The Plečnik Collection is kept at a separate location of the Architecture Museum of Ljubljana, consisting of a complex of Plečnik’s houses at 4–6 Karun Street and an adjacent garden with a lapidarium. The architect Jože Plečnik moved to a single-storey house at 4 Karun Street in 1921. From 1923 to 1925 he expanded it with a cylindrical annex to the west and a winter garden to the south after he bought the neighbouring building in 1929. Here the unconventional master lived in isolation and privacy until ripe old age.
After Plečnik died in 1957, his nephew Karel Matković moved to the house and began to sort out the large collection of the master’s plans and correspondence. Thanks to him, Plečnik’s valuable legacy has been completely preserved. When Matković died in 1970 his heirs decided to sell the house and its contents to the City of Ljubljana. Two years later the city authorities established the Architecture Museum of Ljubljana at the building.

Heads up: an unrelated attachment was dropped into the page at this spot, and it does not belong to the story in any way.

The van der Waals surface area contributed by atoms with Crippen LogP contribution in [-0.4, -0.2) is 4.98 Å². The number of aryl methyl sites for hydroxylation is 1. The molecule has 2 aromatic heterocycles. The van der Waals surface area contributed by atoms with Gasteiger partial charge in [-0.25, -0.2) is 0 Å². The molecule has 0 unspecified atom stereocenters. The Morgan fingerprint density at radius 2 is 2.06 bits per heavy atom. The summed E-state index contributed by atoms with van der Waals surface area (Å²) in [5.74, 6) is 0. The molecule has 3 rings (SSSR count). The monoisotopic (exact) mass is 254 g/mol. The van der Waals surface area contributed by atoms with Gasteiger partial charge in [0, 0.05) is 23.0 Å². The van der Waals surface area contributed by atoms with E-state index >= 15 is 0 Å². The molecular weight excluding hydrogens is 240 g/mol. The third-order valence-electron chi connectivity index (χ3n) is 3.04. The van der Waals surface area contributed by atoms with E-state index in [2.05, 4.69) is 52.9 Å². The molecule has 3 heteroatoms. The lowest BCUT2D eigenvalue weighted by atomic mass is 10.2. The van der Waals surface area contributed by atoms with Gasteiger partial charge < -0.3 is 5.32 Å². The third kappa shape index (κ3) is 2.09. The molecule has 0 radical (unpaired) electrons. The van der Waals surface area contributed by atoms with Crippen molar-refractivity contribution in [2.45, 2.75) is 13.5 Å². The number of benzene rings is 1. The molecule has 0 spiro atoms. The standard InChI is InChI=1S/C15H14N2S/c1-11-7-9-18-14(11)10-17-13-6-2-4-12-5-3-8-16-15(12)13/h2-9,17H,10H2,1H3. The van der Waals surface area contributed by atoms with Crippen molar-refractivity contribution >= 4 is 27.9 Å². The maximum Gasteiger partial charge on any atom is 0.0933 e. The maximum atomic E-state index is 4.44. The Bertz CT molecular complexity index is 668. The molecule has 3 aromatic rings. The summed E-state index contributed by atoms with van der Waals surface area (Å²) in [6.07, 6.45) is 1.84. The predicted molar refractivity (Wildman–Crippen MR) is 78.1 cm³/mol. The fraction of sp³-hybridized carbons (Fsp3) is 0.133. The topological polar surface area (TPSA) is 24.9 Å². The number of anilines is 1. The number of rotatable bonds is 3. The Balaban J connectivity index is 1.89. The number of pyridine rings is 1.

On 1 April 1972 the Architecture Museum of Ljubljana based at the Plečnik House opened its door to the public. It remained there until 1992, when most of its departments moved to the renovated Fužine Castle. The Plečnik collection was arranged and made accessible to the public in 1974. The house contains rooms with the artist’s valuable original furniture and personal objects, an archive of his sketches and plans and a collection of clay, plaster and wooden models, a library, Plečnik’s correspondence, a photo archive, thesis projects of Plečnik’s students and an archive of “Ognjišče akademikov arhitektov” (Academy of Architecture Collection). Today, visitors can see the entrance hall, corridor, kitchen, bedroom, bathroom, small reception room, spiral staircase, the master’s studio on the upper floor and the winter garden. Because of the exceptional circumstances and the intimacy of the location, visits to the house are possible only in the form of a guided tour for groups of not more than seven people. A reception area for visitors was arranged on the ground floor of the building at 6 Karun Street in 2001. Collection storage facilities are located on the first floor.